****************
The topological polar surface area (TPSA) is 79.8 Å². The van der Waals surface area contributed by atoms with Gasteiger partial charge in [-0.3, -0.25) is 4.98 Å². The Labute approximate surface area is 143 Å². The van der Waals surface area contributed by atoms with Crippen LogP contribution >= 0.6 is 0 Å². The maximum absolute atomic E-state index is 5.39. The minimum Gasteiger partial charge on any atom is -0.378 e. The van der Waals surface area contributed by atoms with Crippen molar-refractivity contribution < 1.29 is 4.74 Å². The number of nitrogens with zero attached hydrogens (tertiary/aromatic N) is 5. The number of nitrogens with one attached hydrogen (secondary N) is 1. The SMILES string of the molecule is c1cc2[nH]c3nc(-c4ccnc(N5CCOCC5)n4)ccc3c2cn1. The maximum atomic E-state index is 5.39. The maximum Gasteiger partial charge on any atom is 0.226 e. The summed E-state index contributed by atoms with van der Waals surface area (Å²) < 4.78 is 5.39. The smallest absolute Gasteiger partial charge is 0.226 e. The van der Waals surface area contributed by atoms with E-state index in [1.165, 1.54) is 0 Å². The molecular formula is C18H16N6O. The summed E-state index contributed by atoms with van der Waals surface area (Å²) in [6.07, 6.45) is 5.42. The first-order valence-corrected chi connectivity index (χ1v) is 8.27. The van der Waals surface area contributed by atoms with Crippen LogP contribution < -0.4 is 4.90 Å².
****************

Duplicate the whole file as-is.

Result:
The topological polar surface area (TPSA) is 79.8 Å². The van der Waals surface area contributed by atoms with Gasteiger partial charge in [-0.3, -0.25) is 4.98 Å². The Labute approximate surface area is 143 Å². The van der Waals surface area contributed by atoms with Crippen LogP contribution >= 0.6 is 0 Å². The maximum absolute atomic E-state index is 5.39. The minimum Gasteiger partial charge on any atom is -0.378 e. The van der Waals surface area contributed by atoms with Crippen molar-refractivity contribution < 1.29 is 4.74 Å². The number of nitrogens with zero attached hydrogens (tertiary/aromatic N) is 5. The number of nitrogens with one attached hydrogen (secondary N) is 1. The SMILES string of the molecule is c1cc2[nH]c3nc(-c4ccnc(N5CCOCC5)n4)ccc3c2cn1. The maximum atomic E-state index is 5.39. The maximum Gasteiger partial charge on any atom is 0.226 e. The summed E-state index contributed by atoms with van der Waals surface area (Å²) < 4.78 is 5.39. The smallest absolute Gasteiger partial charge is 0.226 e. The van der Waals surface area contributed by atoms with E-state index in [1.165, 1.54) is 0 Å². The molecular formula is C18H16N6O. The summed E-state index contributed by atoms with van der Waals surface area (Å²) in [6.07, 6.45) is 5.42. The first-order valence-corrected chi connectivity index (χ1v) is 8.27. The van der Waals surface area contributed by atoms with Crippen LogP contribution < -0.4 is 4.90 Å².